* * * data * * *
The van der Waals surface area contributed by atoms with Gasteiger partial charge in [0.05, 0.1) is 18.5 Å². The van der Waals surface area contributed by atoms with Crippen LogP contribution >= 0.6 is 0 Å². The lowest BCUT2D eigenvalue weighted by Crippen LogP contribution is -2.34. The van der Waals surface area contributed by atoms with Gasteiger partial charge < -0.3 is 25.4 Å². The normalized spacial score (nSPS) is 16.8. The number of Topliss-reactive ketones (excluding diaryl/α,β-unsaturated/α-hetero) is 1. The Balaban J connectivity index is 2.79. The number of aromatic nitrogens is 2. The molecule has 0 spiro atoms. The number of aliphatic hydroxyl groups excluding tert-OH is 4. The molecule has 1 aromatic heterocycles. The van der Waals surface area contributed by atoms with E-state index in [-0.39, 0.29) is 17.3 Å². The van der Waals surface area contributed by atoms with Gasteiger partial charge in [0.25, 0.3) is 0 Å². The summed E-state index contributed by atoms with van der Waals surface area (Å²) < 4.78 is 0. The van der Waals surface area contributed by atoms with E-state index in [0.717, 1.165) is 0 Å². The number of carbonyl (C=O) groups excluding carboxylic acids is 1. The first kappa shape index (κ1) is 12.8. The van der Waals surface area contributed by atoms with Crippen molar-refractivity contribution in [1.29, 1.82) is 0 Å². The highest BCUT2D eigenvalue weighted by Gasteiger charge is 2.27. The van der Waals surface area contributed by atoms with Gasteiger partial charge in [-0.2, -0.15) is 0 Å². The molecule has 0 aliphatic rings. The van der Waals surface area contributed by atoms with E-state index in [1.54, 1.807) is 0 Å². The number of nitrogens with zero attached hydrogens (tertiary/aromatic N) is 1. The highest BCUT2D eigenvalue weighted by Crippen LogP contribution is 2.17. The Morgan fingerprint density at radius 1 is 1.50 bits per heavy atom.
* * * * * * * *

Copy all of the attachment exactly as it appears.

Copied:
The van der Waals surface area contributed by atoms with Gasteiger partial charge in [0.05, 0.1) is 18.5 Å². The van der Waals surface area contributed by atoms with Crippen LogP contribution >= 0.6 is 0 Å². The lowest BCUT2D eigenvalue weighted by Crippen LogP contribution is -2.34. The van der Waals surface area contributed by atoms with Gasteiger partial charge < -0.3 is 25.4 Å². The normalized spacial score (nSPS) is 16.8. The number of Topliss-reactive ketones (excluding diaryl/α,β-unsaturated/α-hetero) is 1. The Balaban J connectivity index is 2.79. The number of aromatic nitrogens is 2. The molecule has 0 spiro atoms. The number of aliphatic hydroxyl groups excluding tert-OH is 4. The molecule has 1 aromatic heterocycles. The van der Waals surface area contributed by atoms with E-state index in [-0.39, 0.29) is 17.3 Å². The van der Waals surface area contributed by atoms with Gasteiger partial charge in [0.25, 0.3) is 0 Å². The summed E-state index contributed by atoms with van der Waals surface area (Å²) < 4.78 is 0. The van der Waals surface area contributed by atoms with E-state index in [0.717, 1.165) is 0 Å². The number of carbonyl (C=O) groups excluding carboxylic acids is 1. The first kappa shape index (κ1) is 12.8. The van der Waals surface area contributed by atoms with Crippen molar-refractivity contribution in [1.29, 1.82) is 0 Å². The highest BCUT2D eigenvalue weighted by Gasteiger charge is 2.27. The van der Waals surface area contributed by atoms with Gasteiger partial charge in [-0.2, -0.15) is 0 Å². The molecule has 0 aliphatic rings. The van der Waals surface area contributed by atoms with E-state index in [1.54, 1.807) is 0 Å². The number of nitrogens with zero attached hydrogens (tertiary/aromatic N) is 1. The highest BCUT2D eigenvalue weighted by Crippen LogP contribution is 2.17. The Morgan fingerprint density at radius 1 is 1.50 bits per heavy atom.